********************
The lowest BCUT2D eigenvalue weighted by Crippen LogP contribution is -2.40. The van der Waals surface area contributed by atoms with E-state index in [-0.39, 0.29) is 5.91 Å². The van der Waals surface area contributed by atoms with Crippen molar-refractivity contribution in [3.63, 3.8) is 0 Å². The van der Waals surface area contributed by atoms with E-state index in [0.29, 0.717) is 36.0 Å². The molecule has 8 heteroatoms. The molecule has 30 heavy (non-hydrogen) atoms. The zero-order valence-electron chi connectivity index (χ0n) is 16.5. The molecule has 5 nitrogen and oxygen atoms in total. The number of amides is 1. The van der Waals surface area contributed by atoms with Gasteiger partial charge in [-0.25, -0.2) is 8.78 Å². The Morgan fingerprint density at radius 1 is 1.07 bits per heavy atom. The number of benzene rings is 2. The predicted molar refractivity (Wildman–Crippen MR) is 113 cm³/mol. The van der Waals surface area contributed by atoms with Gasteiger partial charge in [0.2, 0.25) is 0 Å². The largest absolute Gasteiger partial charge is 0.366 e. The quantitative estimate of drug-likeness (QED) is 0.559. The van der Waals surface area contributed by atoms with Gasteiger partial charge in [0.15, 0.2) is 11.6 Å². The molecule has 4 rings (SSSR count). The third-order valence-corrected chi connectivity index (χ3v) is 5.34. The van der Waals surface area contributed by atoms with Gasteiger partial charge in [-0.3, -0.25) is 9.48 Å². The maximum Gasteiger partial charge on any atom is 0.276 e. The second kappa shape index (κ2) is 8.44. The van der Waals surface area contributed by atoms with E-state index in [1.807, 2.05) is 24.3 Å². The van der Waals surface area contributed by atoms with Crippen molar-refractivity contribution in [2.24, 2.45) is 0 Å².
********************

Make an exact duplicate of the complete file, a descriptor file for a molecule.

The lowest BCUT2D eigenvalue weighted by Crippen LogP contribution is -2.40. The van der Waals surface area contributed by atoms with E-state index in [-0.39, 0.29) is 5.91 Å². The van der Waals surface area contributed by atoms with Crippen molar-refractivity contribution in [3.63, 3.8) is 0 Å². The van der Waals surface area contributed by atoms with E-state index in [0.29, 0.717) is 36.0 Å². The molecule has 8 heteroatoms. The molecule has 30 heavy (non-hydrogen) atoms. The zero-order valence-electron chi connectivity index (χ0n) is 16.5. The molecule has 5 nitrogen and oxygen atoms in total. The number of amides is 1. The van der Waals surface area contributed by atoms with Gasteiger partial charge in [-0.25, -0.2) is 8.78 Å². The Morgan fingerprint density at radius 1 is 1.07 bits per heavy atom. The number of benzene rings is 2. The predicted molar refractivity (Wildman–Crippen MR) is 113 cm³/mol. The van der Waals surface area contributed by atoms with Gasteiger partial charge in [0.2, 0.25) is 0 Å². The largest absolute Gasteiger partial charge is 0.366 e. The quantitative estimate of drug-likeness (QED) is 0.559. The van der Waals surface area contributed by atoms with Gasteiger partial charge in [0.15, 0.2) is 11.6 Å². The molecule has 4 rings (SSSR count). The third-order valence-corrected chi connectivity index (χ3v) is 5.34. The van der Waals surface area contributed by atoms with Gasteiger partial charge in [-0.3, -0.25) is 9.48 Å². The maximum Gasteiger partial charge on any atom is 0.276 e. The second kappa shape index (κ2) is 8.44. The van der Waals surface area contributed by atoms with E-state index in [1.807, 2.05) is 24.3 Å². The van der Waals surface area contributed by atoms with Crippen molar-refractivity contribution in [2.24, 2.45) is 0 Å².